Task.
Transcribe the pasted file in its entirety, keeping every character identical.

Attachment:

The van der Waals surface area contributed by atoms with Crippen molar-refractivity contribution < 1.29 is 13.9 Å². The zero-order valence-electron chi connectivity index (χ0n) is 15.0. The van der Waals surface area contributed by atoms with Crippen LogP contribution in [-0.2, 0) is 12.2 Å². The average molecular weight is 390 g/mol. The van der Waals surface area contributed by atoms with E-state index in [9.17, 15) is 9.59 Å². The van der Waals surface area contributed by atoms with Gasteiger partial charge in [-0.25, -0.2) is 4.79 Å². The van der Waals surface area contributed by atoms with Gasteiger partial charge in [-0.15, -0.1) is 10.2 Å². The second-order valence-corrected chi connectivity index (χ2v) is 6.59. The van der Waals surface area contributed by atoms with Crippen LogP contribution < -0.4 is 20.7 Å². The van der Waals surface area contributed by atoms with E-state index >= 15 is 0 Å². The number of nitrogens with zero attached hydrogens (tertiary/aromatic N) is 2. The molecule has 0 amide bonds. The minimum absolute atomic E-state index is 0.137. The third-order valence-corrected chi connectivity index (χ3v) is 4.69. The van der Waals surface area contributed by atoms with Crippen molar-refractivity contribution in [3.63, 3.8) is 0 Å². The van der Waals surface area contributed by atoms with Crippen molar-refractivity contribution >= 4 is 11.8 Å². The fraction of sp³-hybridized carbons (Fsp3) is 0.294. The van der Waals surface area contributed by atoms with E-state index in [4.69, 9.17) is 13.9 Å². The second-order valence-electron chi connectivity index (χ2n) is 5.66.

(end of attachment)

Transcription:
The van der Waals surface area contributed by atoms with Crippen molar-refractivity contribution < 1.29 is 13.9 Å². The zero-order valence-electron chi connectivity index (χ0n) is 15.0. The van der Waals surface area contributed by atoms with Crippen LogP contribution in [-0.2, 0) is 12.2 Å². The average molecular weight is 390 g/mol. The van der Waals surface area contributed by atoms with E-state index in [9.17, 15) is 9.59 Å². The van der Waals surface area contributed by atoms with Gasteiger partial charge in [-0.25, -0.2) is 4.79 Å². The van der Waals surface area contributed by atoms with Gasteiger partial charge in [-0.15, -0.1) is 10.2 Å². The second-order valence-corrected chi connectivity index (χ2v) is 6.59. The van der Waals surface area contributed by atoms with Crippen LogP contribution < -0.4 is 20.7 Å². The van der Waals surface area contributed by atoms with E-state index >= 15 is 0 Å². The number of nitrogens with zero attached hydrogens (tertiary/aromatic N) is 2. The molecule has 0 amide bonds. The minimum absolute atomic E-state index is 0.137. The third-order valence-corrected chi connectivity index (χ3v) is 4.69. The van der Waals surface area contributed by atoms with Crippen molar-refractivity contribution in [3.63, 3.8) is 0 Å². The van der Waals surface area contributed by atoms with Crippen molar-refractivity contribution >= 4 is 11.8 Å². The fraction of sp³-hybridized carbons (Fsp3) is 0.294. The van der Waals surface area contributed by atoms with E-state index in [4.69, 9.17) is 13.9 Å². The second-order valence-electron chi connectivity index (χ2n) is 5.66.